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let's not quibble about whether we can
afford to fund climate change.
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The real question is:
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Do we care enough about future generations
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to take the very same policy risks
we took to save the financial system?
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After all,
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we could do it,
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we did do it
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and we are doing it today.
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We must, must, must do
"whatever it takes."
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Thank you.
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(Applause)
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ABOUT THE SPEAKER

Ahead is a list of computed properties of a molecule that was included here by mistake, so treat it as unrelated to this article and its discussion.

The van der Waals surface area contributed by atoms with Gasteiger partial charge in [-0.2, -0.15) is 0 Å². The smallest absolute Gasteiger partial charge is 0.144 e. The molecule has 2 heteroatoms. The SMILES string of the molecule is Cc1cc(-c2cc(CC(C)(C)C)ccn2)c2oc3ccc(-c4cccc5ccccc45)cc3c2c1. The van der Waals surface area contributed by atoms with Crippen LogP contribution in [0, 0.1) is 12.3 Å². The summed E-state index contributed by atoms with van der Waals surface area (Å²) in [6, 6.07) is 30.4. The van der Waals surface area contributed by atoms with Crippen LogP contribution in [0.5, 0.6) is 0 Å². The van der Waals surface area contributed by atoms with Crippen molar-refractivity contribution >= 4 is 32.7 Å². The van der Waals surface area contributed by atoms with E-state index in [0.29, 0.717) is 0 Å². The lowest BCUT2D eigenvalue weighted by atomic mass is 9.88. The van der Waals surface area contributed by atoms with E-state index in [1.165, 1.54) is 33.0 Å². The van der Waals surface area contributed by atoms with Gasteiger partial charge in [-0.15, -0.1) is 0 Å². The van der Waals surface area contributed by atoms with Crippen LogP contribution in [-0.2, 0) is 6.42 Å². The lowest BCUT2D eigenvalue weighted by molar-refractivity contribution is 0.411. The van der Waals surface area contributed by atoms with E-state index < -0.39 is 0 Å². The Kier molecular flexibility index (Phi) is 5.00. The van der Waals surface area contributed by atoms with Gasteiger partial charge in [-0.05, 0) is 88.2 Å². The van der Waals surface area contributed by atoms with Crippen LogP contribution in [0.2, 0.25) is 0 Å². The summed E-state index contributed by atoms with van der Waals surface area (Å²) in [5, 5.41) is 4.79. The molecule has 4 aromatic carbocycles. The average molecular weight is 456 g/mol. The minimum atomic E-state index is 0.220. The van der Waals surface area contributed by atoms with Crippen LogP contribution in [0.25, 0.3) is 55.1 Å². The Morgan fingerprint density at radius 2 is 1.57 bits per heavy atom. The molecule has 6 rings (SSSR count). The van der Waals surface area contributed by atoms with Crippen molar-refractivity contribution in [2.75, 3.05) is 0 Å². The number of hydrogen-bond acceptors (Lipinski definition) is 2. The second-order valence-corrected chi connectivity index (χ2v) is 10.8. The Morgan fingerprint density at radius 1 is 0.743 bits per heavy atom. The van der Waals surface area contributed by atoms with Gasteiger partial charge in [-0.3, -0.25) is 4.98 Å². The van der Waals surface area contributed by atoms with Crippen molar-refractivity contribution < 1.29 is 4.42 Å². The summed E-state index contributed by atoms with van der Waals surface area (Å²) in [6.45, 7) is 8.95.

Michael Metcalfe - Financial expert
A senior managing director and head of global macro strategy at State Street Global Markets, Michael Metcalfe provides high quality capital flow research.

Why you should listen

Michael Metcalfe leads State Street Global Markets Macro Strategy team, focusing on how the behavior of investors and online retailers can help with investment decisions. In this role, he regularly consults with many of the world’s largest institutional investors as well as policy makers. He develops tools to help analyze markets, and regularly advises portfolio managers from some of the world’s largest pension and hedge funds.

More profile about the speaker
Michael Metcalfe | Speaker | TED.com